An online first study published in Critical Care Medicine indicates the actual mortality rate of adults with critical illness from COVID-19 is less than what was previously reported. Compared to earlier reports of a 50 percent mortality rate, the study finds that the mortality rate of critically ill patients who required mechanical ventilation was only 35.7 percent. About 60 percent of patients observed in the study survived to hospital discharge.
The study observed patients 18 years and older from six COVID-19 designated intensive care units in three hospitals in Atlanta, Ga. from March to April 2020. The authors note that several considerations may have influenced the outcomes of the study including that all critically ill patients with COVID-19 in the hospital network were admitted to pre-existing ICUs that had adequate staffing ratios and equipment.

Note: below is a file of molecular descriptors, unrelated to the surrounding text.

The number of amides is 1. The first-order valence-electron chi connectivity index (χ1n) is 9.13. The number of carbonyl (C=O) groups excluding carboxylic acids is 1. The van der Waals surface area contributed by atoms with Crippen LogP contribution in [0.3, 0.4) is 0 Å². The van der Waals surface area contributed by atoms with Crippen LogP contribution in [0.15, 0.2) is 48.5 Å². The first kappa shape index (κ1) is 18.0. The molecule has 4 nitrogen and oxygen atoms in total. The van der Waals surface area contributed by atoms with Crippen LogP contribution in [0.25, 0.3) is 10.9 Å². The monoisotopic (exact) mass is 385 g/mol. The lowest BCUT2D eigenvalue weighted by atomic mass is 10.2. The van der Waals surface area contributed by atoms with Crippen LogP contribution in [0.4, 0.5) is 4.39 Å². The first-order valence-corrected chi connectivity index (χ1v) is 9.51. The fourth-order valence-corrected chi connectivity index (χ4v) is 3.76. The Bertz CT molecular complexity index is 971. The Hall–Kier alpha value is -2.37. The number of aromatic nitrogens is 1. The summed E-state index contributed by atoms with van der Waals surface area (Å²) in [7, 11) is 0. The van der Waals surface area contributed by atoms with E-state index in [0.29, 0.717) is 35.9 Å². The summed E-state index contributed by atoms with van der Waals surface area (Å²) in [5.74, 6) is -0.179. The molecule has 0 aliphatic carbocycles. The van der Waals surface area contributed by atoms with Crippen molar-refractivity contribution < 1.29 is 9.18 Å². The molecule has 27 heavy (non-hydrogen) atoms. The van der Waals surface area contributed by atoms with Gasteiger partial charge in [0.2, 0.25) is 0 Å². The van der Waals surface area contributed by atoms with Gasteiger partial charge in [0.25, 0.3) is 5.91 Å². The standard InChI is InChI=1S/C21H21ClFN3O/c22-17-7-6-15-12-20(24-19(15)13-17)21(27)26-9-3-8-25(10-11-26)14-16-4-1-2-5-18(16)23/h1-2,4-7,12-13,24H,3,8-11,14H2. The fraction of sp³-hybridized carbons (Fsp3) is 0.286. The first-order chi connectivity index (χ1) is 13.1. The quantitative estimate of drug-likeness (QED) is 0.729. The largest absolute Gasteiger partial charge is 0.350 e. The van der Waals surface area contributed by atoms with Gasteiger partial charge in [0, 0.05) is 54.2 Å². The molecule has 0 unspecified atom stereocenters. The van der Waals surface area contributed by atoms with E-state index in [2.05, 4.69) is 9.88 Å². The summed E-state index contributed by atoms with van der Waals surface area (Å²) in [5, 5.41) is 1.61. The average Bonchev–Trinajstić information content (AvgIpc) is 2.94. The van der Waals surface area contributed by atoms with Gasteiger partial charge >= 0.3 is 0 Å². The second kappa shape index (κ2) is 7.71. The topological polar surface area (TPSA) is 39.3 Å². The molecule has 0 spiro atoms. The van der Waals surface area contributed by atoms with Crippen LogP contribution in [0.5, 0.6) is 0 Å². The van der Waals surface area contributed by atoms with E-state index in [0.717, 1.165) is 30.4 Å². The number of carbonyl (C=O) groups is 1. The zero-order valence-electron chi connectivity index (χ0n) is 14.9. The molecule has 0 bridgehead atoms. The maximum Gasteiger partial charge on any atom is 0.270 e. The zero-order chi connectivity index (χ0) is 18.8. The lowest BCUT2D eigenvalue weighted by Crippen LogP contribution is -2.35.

An accompanying online first editorial examines the role of mainstream and social media in creating the narrative that intubation and mechanical ventilation were "the cause of suboptimal outcomes" for critically ill COVID-19 patients, without accounting for hospital staffing and equipment shortages.
More information: Sara C. Auld et al. ICU and Ventilator Mortality Among Critically Ill Adults With Coronavirus Disease 2019, Critical Care Medicine (2020). DOI: 10.1097/CCM.0000000000004457
Richard H. Savel et al. Mechanical Ventilation During the Coronavirus Disease 2019 Pandemic, Critical Care Medicine (2020). DOI: 10.1097/CCM.0000000000004462
Journal information: Critical Care Medicine
Provided by Wolters Kluwer Health